Not to go all summer-camp, everybody-gets-a trophy cheerful on you, but ...You’re ALL winners.

It just happens to be true for today’s exercise.

There are no losers.

Yet I probably can’t win.

Still, we will undertake a daunting task here, probably thankless too, that of taking a hard look at LSU’s six national championship baseball teams and ranking them 1-6.

It’s a fool-hardy venture that will take courage and stamina, possibly esprit de corps, maybe even joie de vivre.

We choose to do it not because its easy, but because it’s hard.

And around here we’re used to flying by seat of our pants, usually with a “kick me” sign on it.

It’s tough.

Five-time champion coach Skip Bertman was no help.

I sat in on all five of his post-national championship game press conferences, and each and every time he seemingly found something that made that latest team his all-time favorite.

I consulted some other experts who know far more than me about it, and promptly ignored them.

The numbers were crunched and analyzed. Many are on the big chart on B2.

I kind of ignored them, too.

Statistics, the heart of baseball, are notorious liars. Never trusted them, never will.

In the end I worked on memory and hunches and still failed to come up with a way not to offend any national championship baseball teams.

Anyway, feel free to disagree, but let’s get started:

1 — 2009: Paul Mainieri had only one entry on the list, but in my mind LSU saved the best for last.

All had some gaudy offensive numbers and varying degrees of dominant pitching.

But the 2009 outfit was by far the most complete team — which is to say it was all that and LSU’s best-ever defensive team. And a rare Mainieri team that ran the bases well.

It was Mainieri at his best, always tinkering and fiddling, and it became the most complete team when he fixed something that wasn’t broke. LSU was cruising in midseason when he moved DJ LeMaieu from shortstop to second and light-hitting Austin Nola into the lineup at short. It gave them a double-play combination, which might have been the final piece of the puzzle.

They also had to win two games in the championship round and the Texas team they beat was one of the two best teams LSU faced in the finals, along with 1996 Miami.

2 — 2000: Skip Bertman also saved his best for last with a team that would eventually send seven players to the Major Leagues.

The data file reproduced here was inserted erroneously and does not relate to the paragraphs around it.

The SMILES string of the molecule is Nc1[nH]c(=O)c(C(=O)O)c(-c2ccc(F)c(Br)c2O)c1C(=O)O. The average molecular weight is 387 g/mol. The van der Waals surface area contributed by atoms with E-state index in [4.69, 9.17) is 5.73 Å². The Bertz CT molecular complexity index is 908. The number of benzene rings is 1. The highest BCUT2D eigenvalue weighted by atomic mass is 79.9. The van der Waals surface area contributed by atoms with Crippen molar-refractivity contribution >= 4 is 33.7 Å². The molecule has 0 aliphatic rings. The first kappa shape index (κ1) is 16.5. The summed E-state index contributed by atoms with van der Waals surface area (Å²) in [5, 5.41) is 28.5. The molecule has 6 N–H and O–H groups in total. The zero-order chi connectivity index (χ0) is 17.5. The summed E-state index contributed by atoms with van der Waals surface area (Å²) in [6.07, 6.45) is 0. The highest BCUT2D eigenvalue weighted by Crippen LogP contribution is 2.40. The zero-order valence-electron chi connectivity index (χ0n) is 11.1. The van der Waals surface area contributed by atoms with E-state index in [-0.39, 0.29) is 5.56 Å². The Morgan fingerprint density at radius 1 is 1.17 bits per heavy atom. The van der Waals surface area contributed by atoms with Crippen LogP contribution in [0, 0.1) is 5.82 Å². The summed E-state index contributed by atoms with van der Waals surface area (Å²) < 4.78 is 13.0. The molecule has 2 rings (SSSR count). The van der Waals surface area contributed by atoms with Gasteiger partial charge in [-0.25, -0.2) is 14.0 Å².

The No. 3 pitcher, Trey Hodges, was named the CWS MVP. The heart of the team was Blair Barbier, who wasn’t even drafted.

The 6-5 win over Stanford in the championship was probably an even better comeback than the Warren Morris home run in 1996.

LSU was dead in the water, floundering for five innings before a pair of home runs by Barbier and Jeremy Witten tied it in the eighth and setting the stage for an almost anti-climatic walk-off on Brad Cresse’s single in the bottom of the ninth.

3 — 1991: A lot of people would have this team No. 1, and I’d have a hard time arguing.

It was uncharted territory for LSU’s first national champions, and yet no team ever played with more confidence than this veteran bunch while fairly well waltzing through Omaha.

You start with a weekend rotation that would all pitch many years in the Major Leagues — Chad Ogea of Lake Charles, Paul Byrd and Mike Sirotka — along with an All-American closer in Rick Greene.

At the time, its 85 home runs was considered astounding. Lyle Mouton hit the longest bomb I ever saw at old Rosenblatt Stadium. Assuming it ever came down, it may have landed in Canada somewhere.

The only knock was that 2001 was only average defensively in an age where Gorilla Ball hadn’t really taken over the game yet.

4 — 1997: Hello, Gorilla Ball. These guys were the poster team  and their never-to-be-broken-NCAA-record 188 home runs was probably the final straw in getting the nuclear bats toned down two years later.

But swinging for the fences was fun while it lasted.

They didn’t worry much about defense, but that’s not what they were recruited to LSU for, and they rarely disappointed.

Brandon Larson hit 40 dingers and somebody hit at least one in every game of the season, another record not likely ever to be sniffed at.

The championship game assault on Alabama, 13-6, was kind of the opposite of what happened when the Tigers met the Tide for the football title many years later — LSU domination from start to finish.

So there’s that for the anti-Bama crowd.

But oddly, this team only sent two players to the Major Leagues, Larson and Kurt Ainsworth.

5 — 1996: Remember, this ranking is the best teams in LSU history, not the greatest championship game or the most memorable moment in NCAA college baseball history.

The Warren Morris home run is all most remember.

But that would have been a great game even if Morris had struck out, two really good teams punching and counter-punching all afternoon.

Miami of 1996 was probably the best team LSU had to face in the championship, too.

6 — 1993: No offense and not fair, but some team had to be No. 6.

And there were six future Major Leaguers on the team.

It just seemed 1993 was more resourceful than dominant, as when it had to score three runs in the bottom of the ninth to beat Long Beach State the day before the easy national championship game victory over Wichita State.

There were two other comeback wins en route to Brett Laxton pitching maybe the single best game in LSU history in the championship game.

Scooter Hobbs covers LSU athletics. Email him at

More from this section

  • Updated

Apparently the 2020 version of the Nathan's Famous July Fourth Hot Dog Eating Contest trudged on Saturday without fans or proper social distancing between mustard and mayonnaise.

On the odd chance that the NCAA is paying attention — admittedly, a long shot considering the subject is baseball — the college game could turn Major League Baseball's current follies into a big plus.